The Oregon State University Sesquicentennial Oral History Project

Sort Interviews by Affiliation or Theme

Mary Yates Oral History Interview

Life history interview conducted by Chris Petersen.

May 15, 2014


Mary Barbara Carlin was born in Portland, Oregon in 1946 and graduated from Portland's Roosevelt High School in 1964. That same year she began undergraduate studies at Oregon State University, where she majored in English and pledged Kappa Kappa Gamma. As a junior, Carlin held a student job at the Memorial Union making ditto copies of class materials. That summer, she used the wages from this job to fund her first trip to Europe. Another summer was spent working in Washington, D.C. as a clerk for the Labor Department. Travel and government service would later become defining elements of Carlin's life.

Upon graduating from OSU in 1968, Carlin moved to the East Coast in search of teaching opportunities. After two years at Bethesda-Chevy Chase High School near Washington, D.C., Carlin was accepted into the Comparative East-West Humanities Program at New York University, where she pursued a masters degree and, later, a Ph.D. in Asian Studies. The program incorporated travel as a piece of the curriculum, and through it Carlin made stays Paris and Kyoto, as well as a Fulbright trip to India.

During her doctoral candidacy, Carlin took and passed the Foreign Service Officer Test, at which point she chose to forgo continued studies in favor of entering the diplomatic corps. Carlin began her career in diplomacy in 1980 as a public affairs officer, stationed in Korea, and charged with running an American cultural center. Four years later, Carlin was relocated to the Philippines, which was then in the midst of a revolution. It was in the Philippines that Carlin gained her first experience in formal negotiation. During this time she also met John Yates, a fellow diplomat who would later become her husband.

In 1991 Mary Yates began a professional association with Africa that shaped much of the remainder of her career. Assigned to a diplomatic post in Zaire, Yates gained first-hand exposure to the genocide taking place in nearby Rwanda. In 1995 she was moved to the U.S. embassy in Paris for four years before, in 1999, receiving her first ambassadorship, to the Republic of Burundi. During her three years in this position, Yates was involved in brokering peace between warring factions of Hutu and Tutsi tribespeople. This effort was led by Nelson Mandela, with whom Yates worked throughout the process.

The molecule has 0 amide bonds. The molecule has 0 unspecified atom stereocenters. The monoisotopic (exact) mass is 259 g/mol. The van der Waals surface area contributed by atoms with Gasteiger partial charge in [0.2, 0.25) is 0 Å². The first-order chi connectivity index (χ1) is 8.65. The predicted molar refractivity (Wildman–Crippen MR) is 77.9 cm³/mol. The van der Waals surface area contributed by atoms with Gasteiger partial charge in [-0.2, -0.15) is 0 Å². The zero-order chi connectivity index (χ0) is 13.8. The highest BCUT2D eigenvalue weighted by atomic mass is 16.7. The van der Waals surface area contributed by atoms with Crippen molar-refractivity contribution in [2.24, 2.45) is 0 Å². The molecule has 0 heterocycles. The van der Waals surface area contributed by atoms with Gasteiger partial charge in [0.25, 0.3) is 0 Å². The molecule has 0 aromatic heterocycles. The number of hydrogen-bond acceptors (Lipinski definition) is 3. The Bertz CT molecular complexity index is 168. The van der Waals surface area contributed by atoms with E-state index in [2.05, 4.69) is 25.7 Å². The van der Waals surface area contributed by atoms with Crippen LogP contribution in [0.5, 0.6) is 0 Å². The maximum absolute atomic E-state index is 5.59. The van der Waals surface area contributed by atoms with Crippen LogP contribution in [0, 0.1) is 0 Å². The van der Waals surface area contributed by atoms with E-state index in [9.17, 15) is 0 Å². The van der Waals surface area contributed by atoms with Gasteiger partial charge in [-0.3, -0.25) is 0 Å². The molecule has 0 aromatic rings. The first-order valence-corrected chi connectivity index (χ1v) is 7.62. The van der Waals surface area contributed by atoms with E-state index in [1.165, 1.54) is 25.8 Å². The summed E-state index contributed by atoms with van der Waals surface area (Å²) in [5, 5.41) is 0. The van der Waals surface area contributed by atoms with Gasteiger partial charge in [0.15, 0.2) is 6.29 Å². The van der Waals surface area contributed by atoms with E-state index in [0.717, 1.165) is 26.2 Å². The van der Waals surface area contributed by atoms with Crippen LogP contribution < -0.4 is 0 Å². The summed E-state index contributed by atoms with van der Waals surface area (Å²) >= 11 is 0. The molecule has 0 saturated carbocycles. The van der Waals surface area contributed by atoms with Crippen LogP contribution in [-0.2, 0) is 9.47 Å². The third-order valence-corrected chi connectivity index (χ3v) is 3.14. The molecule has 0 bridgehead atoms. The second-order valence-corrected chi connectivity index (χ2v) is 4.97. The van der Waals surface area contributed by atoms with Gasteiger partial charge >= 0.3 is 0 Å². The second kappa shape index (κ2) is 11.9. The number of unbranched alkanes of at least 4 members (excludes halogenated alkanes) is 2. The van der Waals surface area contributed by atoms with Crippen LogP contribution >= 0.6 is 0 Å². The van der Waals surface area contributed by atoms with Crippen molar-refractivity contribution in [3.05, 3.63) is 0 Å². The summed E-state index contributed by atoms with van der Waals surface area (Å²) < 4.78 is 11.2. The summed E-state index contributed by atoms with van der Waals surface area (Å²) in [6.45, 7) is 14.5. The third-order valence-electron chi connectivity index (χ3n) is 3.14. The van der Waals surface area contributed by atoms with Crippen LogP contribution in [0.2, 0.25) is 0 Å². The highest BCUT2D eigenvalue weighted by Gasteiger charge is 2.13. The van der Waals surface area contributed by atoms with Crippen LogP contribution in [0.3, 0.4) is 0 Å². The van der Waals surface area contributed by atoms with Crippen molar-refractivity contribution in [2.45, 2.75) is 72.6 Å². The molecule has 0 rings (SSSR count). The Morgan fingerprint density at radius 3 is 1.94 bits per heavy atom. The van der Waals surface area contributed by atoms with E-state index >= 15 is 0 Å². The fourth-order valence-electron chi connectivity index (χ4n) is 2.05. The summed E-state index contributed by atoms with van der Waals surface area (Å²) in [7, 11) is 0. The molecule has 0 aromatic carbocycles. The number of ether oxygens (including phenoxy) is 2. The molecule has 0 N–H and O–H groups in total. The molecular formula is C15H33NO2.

In 2002 Yates was named ambassador to Ghana, where she was again involved in peace talks, this time involving opposing sides clashing in Liberia. Ghana also presented a larger and more complicated bureaucracy than had Burundi, and Yates was able to impact governmental policies related to a common currency and genetically modified organisms, among other issues.

In 2005 Yates returned to Europe for a two-year stint as foreign policy advisor to the United States European Command, which coordinates foreign policy for an area encompassing ninety-two countries. Following that she served for another two years as deputy to the commander for civil-military activities in the United States Africa Command.

In 2009 Yates returned to the United States for a position as senior director for African affairs within President Obama's National Security Council. In this role, she helped to develop a national security strategy for U.S. interests in Africa. Yates spent the final eight months of her career as a special assistant to the President for Africa and as Charge d'Affairs to Sudan. She retired from the diplomatic corps in 2012.

Mary Yates was invited by her alma mater to deliver the commencement address at OSU's 2007 graduation exercises. This event renewed her connection to Oregon State University and led her to develop a close relationship with the University Honors College. She has since endowed the Barbara Carlin and Mary Barbara Carlin Yates Honors Scholarship, which recognizes her mother's influence in shaping the interests that have propelled her through life.